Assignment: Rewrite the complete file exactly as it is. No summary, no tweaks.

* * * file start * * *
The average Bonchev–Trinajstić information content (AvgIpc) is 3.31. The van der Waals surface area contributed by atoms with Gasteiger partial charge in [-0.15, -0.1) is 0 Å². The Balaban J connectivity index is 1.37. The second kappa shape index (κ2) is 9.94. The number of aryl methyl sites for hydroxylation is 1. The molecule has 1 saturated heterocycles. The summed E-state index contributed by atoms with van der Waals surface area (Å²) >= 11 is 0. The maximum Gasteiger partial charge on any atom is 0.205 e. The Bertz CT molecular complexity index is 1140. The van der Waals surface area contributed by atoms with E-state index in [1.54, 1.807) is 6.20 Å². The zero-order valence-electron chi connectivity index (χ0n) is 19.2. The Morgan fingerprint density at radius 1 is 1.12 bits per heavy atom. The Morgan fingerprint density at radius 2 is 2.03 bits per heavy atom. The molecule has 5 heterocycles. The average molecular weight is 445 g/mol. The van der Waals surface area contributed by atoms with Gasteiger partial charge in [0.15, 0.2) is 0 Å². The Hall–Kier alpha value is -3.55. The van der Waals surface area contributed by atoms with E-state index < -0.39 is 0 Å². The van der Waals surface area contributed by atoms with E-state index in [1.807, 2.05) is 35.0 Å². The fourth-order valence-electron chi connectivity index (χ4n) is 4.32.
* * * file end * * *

The average Bonchev–Trinajstić information content (AvgIpc) is 3.31. The van der Waals surface area contributed by atoms with Gasteiger partial charge in [-0.15, -0.1) is 0 Å². The Balaban J connectivity index is 1.37. The second kappa shape index (κ2) is 9.94. The number of aryl methyl sites for hydroxylation is 1. The molecule has 1 saturated heterocycles. The summed E-state index contributed by atoms with van der Waals surface area (Å²) >= 11 is 0. The maximum Gasteiger partial charge on any atom is 0.205 e. The Bertz CT molecular complexity index is 1140. The van der Waals surface area contributed by atoms with E-state index in [1.54, 1.807) is 6.20 Å². The zero-order valence-electron chi connectivity index (χ0n) is 19.2. The Morgan fingerprint density at radius 1 is 1.12 bits per heavy atom. The Morgan fingerprint density at radius 2 is 2.03 bits per heavy atom. The molecule has 5 heterocycles. The average molecular weight is 445 g/mol. The van der Waals surface area contributed by atoms with Gasteiger partial charge in [0.15, 0.2) is 0 Å². The Hall–Kier alpha value is -3.55. The van der Waals surface area contributed by atoms with E-state index < -0.39 is 0 Å². The van der Waals surface area contributed by atoms with E-state index in [1.807, 2.05) is 35.0 Å². The fourth-order valence-electron chi connectivity index (χ4n) is 4.32.